State House Report
Who’s in Charge in S.C.?
Plus: Legislative Session Ends with Leadership Deficit
On the day before the 70th anniversary of the nation’s greatest generation leading the charge to restore freedom in Europe, the state’s government is suffering from a leadership deficit, according to several observers and participants.
• Lt. Gov. Glenn McConnell (R-Charleston) threatened to leave office early as he transitions to the presidency of the College of Charleston. He ended up staying on for a bit.
• State Sen. John Courson (R-Columbia) stepped down from McConnell’s previous seat, president pro tempore of the Senate, so he didn’t have to give up a plum office and a three-decade career in the Legislature to take over McConnell’s office.
• In the House, Speaker Bobby Harrell (R-Charleston) operates under an enduring cloud of suspicion, as the state’s attorney general investigates potential campaign finance irregularities — the same kind of allegations that recently ended the long career of a Democratic senator from Harrell’s hometown.
Combined, the two chambers ended what critics contend was a lackluster legislative session in which few of the state’s pressing needs were addressed and more time was given to headlines than policy.
Downstairs, in Gov. Nikki Haley’s first-floor offices, damage control is the order of the day in the wake of more turnover in her cabinet.
• At the beginning of the session in January, S.C. Department of Transportation Executive Director Robert St. Onge resigned after a DUI arrest in which it was alleged that his blood-alcohol ratio was twice the state’s legal limit.
• On June 2, as lawmakers sped toward the end of the regular session, state Department of Social Services Director Lillian Koller stepped down amid close Senate scrutiny and loud criticism of the job she was doing on Haley’s behalf.
Koller’s agency had become the target of concern over the number of deaths of children under the agency’s supervision, its high caseloads and other failures. Koller had also been criticized for not being available for Senate hearings, leading, in part, to several senators calling for her resignation.
The cabinet scorecard will certainly become a brickbat in the gubernatorial campaign of Haley’s opponent, Democratic state Sen. Vincent Sheheen, who already has zeroed in on other administration messes, including a massive computer hacking at the Department of Revenue, a “botched” tuberculosis response by the Department of Health and Environmental Control and hundreds of millions of dollars of improper Medicaid payouts by the state Department of Health and Human Services [online copy corrected
]. (Editor's note: DHHS head Tony Keck has argued that the state's high rate of improper Medicaid payouts points to a need for continued modernization and streamlining of the program.)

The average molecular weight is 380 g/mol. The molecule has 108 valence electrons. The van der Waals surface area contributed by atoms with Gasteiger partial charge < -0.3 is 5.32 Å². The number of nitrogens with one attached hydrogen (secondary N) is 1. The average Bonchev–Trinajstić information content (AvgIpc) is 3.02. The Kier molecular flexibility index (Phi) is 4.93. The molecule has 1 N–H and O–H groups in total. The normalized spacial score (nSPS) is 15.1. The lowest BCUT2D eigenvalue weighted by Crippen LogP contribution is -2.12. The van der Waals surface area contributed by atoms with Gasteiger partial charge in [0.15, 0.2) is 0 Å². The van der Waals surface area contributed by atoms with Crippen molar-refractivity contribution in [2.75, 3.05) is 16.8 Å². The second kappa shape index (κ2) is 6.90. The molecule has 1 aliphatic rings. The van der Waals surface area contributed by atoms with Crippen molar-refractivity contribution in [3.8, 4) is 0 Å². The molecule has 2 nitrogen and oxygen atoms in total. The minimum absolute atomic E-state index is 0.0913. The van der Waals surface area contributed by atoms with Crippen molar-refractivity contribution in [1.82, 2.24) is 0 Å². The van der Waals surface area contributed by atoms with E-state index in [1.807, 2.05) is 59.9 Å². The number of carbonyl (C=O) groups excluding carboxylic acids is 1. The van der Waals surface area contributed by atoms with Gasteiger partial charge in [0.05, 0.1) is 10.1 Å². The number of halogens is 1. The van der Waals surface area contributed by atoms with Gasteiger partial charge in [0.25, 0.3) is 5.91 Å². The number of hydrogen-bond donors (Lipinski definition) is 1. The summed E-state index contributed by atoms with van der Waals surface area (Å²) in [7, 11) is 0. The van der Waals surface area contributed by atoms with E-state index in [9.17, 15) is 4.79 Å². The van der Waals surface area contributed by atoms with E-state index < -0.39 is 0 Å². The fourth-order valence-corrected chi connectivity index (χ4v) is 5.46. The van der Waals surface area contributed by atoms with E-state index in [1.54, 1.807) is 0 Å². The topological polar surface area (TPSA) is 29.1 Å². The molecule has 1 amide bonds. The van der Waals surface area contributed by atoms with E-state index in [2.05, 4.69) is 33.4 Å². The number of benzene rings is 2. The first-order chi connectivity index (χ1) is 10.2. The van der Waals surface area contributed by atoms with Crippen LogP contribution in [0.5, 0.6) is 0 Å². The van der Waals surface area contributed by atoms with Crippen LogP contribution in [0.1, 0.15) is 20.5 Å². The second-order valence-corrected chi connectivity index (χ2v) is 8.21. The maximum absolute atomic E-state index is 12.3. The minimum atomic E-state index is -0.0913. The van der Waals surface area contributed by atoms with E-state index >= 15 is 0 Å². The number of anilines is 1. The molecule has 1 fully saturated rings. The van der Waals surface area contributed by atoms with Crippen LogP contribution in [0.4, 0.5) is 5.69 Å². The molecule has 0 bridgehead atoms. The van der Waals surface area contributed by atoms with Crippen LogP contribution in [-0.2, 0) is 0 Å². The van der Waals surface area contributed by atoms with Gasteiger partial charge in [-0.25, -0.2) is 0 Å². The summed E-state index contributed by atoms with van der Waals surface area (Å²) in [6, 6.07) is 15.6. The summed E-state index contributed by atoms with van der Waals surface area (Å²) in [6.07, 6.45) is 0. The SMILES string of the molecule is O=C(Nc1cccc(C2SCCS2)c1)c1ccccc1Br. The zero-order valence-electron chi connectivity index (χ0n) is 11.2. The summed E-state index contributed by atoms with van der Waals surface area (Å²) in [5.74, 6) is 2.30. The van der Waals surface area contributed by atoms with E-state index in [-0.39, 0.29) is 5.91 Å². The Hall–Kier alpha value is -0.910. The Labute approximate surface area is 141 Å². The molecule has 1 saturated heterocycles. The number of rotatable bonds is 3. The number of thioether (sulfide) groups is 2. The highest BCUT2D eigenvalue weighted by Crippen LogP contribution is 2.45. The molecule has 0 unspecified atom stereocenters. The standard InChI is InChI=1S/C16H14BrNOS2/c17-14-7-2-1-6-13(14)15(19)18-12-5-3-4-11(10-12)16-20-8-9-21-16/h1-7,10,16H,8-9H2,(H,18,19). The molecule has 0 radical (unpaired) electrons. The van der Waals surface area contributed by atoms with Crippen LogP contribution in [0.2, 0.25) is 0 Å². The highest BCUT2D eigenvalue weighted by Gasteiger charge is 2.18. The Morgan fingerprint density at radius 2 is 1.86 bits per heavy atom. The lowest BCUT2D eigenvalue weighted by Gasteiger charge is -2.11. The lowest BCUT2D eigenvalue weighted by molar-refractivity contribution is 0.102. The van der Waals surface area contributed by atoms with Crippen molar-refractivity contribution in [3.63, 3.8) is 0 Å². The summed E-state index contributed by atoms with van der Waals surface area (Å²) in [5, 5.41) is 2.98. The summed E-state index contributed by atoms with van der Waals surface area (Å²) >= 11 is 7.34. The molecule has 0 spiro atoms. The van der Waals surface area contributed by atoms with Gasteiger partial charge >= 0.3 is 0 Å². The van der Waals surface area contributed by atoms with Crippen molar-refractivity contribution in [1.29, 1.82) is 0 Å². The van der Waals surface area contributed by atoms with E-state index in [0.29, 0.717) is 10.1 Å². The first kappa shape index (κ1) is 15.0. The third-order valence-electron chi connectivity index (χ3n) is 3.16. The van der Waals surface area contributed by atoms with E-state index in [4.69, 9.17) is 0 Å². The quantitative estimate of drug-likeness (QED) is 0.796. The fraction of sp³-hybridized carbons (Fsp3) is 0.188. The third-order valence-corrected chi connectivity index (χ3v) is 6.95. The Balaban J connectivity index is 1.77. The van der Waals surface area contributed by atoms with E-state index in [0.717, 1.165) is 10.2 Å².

Shuffling chairs,pointing fingers
Critics and observers wanted to see the Legislature tackle important issues this year, such as the $27 billion in defined infrastructure needs.
Or ethics and transparency issues.
Or more fully funding public and higher education.
Or addressing the state’s system tax structure problems.
Or dealing with the state’s public health care system.
“Instead,” in the words of Senate Democratic Caucus spokesman Phil Bailey, “we spent an entire month on Obamacare nullification, which was eventually ruled out of order” and nothing was enacted.
South Carolina Policy Council head Ashley Landess is equally blunt: “Whatever side you were on — more money for schools or more choice, and whether you wanted Medicaid expansion or Medicaid reform — whatever citizens were looking for, they have not gotten it,” she says. “The bottom line is, no one is happy.”
Landess puts the blame on an entrenched few in the Legislature, who take care of friends and pet projects over the good of the state, aided by a structure of government that doesn’t allow for much transparency.
Harrell’s spokesman, Greg Foster, seemed to blame the Senate.
“All I’m saying is that the only time we have historically seen major reforms passed in South Carolina is when the Senate is up for election,” Foster says. “This year, it’s the House.”
Foster recited a list of bills that passed the House but have died, repeatedly, in the Senate. “Like the creation this year of the Department of Administration; the House passed it five times in the past.”
Foster says the bill that passed was a compromise bill, because of recalcitrant senators from both sides of the aisle.
Bailey counters that such a response was Foster’s “default position. He always blames the Senate.”
What’s really going on?
College of Charleston political science department chair Gibbs Knotts, who will soon have McConnell as a boss, finds it “interesting” that political leadership isn’t more of a statewide issue.
Whereas many may blame the state’s conservative political base, Knotts says it’s a far more complicated issue.
He says that with the rise of GOP factions like the tea party, “it becomes more important to have people in place with the ability to coordinate a wide range of factions and political parties in a common direction and preside over important issues.”
Knotts says he believes issues could trump politics and personalities sooner instead of later.
“With certain issues like infrastructure and roads … issues that affect a wide range of factions and the vast majority of the people, and not to mention business interests, will win.”